Sometimes you don’t know from one day to the next who are your friends and who are your opponents. As pointed out in an article in the Austin-American, two groups with long-standing disagreements — doctors and trial lawyers — are teaming up to try to enact stiffer enforcement of a law that requires insurance companies to promptly pay medical providers
Here are excerpts from the article, titled “Tort reform foes team up to force insurance companies to pay promptly”:
Trial lawyers and doctors have a long history of acrimony at the Texas Capitol, much of it due to the years-long tort reform debate. But lately, many doctors and hospitals are putting aside hard feelings and are hiring trial lawyers to fight another Capitol powerhouse: insurance companies.
Doctors are being forced to align with people who can champion their cause, and strangely enough, it’s their former nemesis: the plaintiffs’ bar, said Kim Ross, the former chief lobbyist for the Texas Medical Association and a current health care consultant.
The unifying force is the state’s “prompt pay” law — a 2003 measure that requires health insurance companies to pay claims to medical providers and pharmacies within strict timelines, usually 30 days, or face having to pay interest and often serious penalties.
For the past decade, the lobbies for doctors and trial lawyers have fought each other head-on – usually over money.
The high water mark of the disharmony between the two groups might have been 2003, when the Legislature passed tort reform. Then, medical professionals cheered the law that they said allowed them to practice medicine without the threat of frivolous lawsuits. Lawyers, conversely, saw the law as a draconian piece of legislation that closed the courthouse doors to victims of medical malpractice by limiting noneconomic damages, such as pain and suffering.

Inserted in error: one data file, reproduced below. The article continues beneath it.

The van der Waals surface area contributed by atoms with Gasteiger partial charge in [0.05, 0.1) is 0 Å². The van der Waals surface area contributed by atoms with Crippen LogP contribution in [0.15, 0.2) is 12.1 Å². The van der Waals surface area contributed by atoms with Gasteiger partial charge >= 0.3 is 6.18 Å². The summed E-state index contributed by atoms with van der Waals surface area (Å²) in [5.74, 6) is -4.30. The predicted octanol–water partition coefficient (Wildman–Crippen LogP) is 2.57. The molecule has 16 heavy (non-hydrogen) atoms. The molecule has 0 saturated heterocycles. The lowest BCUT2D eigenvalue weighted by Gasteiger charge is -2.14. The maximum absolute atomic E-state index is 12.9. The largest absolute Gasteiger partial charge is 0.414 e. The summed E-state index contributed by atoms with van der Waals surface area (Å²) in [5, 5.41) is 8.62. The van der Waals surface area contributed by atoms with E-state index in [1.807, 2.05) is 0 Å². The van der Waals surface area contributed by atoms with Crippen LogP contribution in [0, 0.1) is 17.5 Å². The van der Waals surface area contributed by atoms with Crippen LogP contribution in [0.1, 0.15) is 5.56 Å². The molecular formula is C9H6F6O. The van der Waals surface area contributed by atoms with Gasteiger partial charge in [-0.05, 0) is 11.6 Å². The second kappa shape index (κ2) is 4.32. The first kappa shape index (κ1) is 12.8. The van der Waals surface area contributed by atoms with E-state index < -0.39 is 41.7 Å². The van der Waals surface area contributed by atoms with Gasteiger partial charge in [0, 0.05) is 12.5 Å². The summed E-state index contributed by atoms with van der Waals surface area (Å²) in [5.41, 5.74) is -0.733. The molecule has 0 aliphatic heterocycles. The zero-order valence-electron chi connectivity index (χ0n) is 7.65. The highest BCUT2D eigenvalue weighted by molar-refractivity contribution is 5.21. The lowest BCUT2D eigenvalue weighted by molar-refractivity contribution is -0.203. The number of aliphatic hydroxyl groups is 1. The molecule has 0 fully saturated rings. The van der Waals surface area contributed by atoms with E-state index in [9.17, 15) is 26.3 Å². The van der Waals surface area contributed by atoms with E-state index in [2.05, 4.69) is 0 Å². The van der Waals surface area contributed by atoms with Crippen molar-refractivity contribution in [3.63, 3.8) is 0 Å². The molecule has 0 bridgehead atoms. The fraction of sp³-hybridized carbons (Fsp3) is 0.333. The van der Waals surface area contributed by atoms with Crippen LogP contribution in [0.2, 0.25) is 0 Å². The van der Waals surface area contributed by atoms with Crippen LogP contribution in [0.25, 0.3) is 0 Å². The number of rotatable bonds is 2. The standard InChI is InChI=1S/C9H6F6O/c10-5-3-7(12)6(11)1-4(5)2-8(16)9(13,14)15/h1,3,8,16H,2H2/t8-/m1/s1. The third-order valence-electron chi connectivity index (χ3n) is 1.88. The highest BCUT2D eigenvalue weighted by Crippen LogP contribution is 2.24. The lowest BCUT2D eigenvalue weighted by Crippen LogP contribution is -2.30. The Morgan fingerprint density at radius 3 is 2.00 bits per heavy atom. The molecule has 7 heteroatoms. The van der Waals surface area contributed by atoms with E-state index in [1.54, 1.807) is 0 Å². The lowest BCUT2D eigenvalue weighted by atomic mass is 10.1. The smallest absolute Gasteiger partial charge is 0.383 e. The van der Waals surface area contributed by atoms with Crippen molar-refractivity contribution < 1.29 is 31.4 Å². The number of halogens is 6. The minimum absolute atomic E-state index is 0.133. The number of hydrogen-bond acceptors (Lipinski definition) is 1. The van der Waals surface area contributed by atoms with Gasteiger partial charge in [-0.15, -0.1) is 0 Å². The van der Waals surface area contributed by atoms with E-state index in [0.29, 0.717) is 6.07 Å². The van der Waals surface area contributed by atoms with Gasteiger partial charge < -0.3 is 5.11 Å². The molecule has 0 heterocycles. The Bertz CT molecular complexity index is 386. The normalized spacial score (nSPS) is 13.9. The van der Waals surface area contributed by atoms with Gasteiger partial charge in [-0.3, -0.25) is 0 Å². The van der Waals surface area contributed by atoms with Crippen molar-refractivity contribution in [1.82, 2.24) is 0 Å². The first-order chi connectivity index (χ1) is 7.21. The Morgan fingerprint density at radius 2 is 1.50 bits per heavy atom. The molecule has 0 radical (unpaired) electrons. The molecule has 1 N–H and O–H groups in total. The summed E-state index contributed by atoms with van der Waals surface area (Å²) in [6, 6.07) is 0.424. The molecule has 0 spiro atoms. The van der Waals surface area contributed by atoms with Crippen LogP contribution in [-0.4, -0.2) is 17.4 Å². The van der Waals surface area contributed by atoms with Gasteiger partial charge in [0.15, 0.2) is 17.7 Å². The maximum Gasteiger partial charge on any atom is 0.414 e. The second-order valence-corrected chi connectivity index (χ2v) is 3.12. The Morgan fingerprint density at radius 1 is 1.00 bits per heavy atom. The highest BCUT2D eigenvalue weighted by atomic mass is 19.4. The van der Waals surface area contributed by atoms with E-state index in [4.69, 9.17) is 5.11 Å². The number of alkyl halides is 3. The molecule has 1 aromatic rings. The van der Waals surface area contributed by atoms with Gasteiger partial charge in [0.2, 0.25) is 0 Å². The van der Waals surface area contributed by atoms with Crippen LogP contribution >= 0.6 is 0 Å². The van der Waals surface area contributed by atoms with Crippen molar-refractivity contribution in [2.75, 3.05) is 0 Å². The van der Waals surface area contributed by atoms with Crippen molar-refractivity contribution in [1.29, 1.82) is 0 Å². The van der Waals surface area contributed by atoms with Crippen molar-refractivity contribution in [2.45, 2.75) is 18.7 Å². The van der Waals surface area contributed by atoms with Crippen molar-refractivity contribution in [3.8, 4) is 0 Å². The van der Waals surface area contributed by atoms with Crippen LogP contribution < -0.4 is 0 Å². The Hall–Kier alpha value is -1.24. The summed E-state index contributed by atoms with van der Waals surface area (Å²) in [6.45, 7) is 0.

Medical professionals, many of whom operate on tight margins, often haven’t gone after each slow or late payment. It just isn’t cost effective to try to independently find and collect small, unpaid claims, said Pam Udall, a spokeswoman for the Texas Medical Association. But when added up, all the small claims can amount to real money.
This is where the lawyers come in.
Ross said the trial lawyer/doctor alliance has significance beyond bringing two enemies together. The collaboration is emblematic of a growing conflict between insurers and the medical community, he said. At the root, doctors think insurers are actively looking for ways to deny coverage, while insurance companies say they shouldn’t be forced to pay for expensive and unnecessary services.
The insurance industry is likely to reach out to sympathetic lawmakers. Ross said he expects the insurance companies to try to get legislation passed during this year’s legislative session that would limit the amount of money, including penalties, that medical professionals can collect under prompt pay laws.
But insurers could be in for a tough sell. Lawmakers seem to want prompt pay laws on the books. A version of a prompt pay law has cleared the Legislature twice: It passed in 2001 only to be vetoed by Gov. Rick Perry, and then it came back in 2003, when Perry had a change of heart and approved the bill. He said at the time insurers that “game the system by dragging their feet” will pay stiffer penalties.